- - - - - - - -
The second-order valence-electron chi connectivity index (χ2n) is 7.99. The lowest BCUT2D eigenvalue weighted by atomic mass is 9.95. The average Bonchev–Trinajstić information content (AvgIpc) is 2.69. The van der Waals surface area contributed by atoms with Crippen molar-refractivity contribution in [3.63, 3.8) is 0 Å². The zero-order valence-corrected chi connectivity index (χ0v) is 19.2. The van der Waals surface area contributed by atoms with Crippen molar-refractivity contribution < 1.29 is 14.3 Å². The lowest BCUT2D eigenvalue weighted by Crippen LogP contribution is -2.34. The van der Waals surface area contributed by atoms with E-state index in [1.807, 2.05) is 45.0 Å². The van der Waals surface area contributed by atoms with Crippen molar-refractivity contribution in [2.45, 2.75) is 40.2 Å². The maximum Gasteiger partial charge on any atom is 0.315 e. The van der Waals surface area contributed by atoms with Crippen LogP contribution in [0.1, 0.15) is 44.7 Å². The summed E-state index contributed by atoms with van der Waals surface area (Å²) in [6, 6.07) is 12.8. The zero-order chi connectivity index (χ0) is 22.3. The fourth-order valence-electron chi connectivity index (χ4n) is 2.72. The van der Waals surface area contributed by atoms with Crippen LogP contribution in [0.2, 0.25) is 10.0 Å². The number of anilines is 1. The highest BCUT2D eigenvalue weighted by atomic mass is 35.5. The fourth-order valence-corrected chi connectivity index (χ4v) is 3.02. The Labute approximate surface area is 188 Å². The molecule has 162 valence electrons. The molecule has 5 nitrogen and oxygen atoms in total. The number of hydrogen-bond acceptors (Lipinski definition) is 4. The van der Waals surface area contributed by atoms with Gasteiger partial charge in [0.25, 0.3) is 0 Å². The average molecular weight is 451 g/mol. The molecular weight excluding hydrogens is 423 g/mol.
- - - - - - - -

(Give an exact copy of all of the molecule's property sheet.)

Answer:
The second-order valence-electron chi connectivity index (χ2n) is 7.99. The lowest BCUT2D eigenvalue weighted by atomic mass is 9.95. The average Bonchev–Trinajstić information content (AvgIpc) is 2.69. The van der Waals surface area contributed by atoms with Crippen molar-refractivity contribution in [3.63, 3.8) is 0 Å². The zero-order valence-corrected chi connectivity index (χ0v) is 19.2. The van der Waals surface area contributed by atoms with Crippen molar-refractivity contribution < 1.29 is 14.3 Å². The lowest BCUT2D eigenvalue weighted by Crippen LogP contribution is -2.34. The van der Waals surface area contributed by atoms with E-state index in [1.807, 2.05) is 45.0 Å². The van der Waals surface area contributed by atoms with Crippen molar-refractivity contribution in [2.45, 2.75) is 40.2 Å². The maximum Gasteiger partial charge on any atom is 0.315 e. The van der Waals surface area contributed by atoms with Crippen LogP contribution in [0.1, 0.15) is 44.7 Å². The summed E-state index contributed by atoms with van der Waals surface area (Å²) in [6, 6.07) is 12.8. The zero-order chi connectivity index (χ0) is 22.3. The fourth-order valence-electron chi connectivity index (χ4n) is 2.72. The van der Waals surface area contributed by atoms with Crippen LogP contribution in [0.2, 0.25) is 10.0 Å². The number of anilines is 1. The highest BCUT2D eigenvalue weighted by atomic mass is 35.5. The fourth-order valence-corrected chi connectivity index (χ4v) is 3.02. The Labute approximate surface area is 188 Å². The molecule has 162 valence electrons. The molecule has 5 nitrogen and oxygen atoms in total. The number of hydrogen-bond acceptors (Lipinski definition) is 4. The van der Waals surface area contributed by atoms with Gasteiger partial charge in [0.25, 0.3) is 0 Å². The average molecular weight is 451 g/mol. The molecular weight excluding hydrogens is 423 g/mol.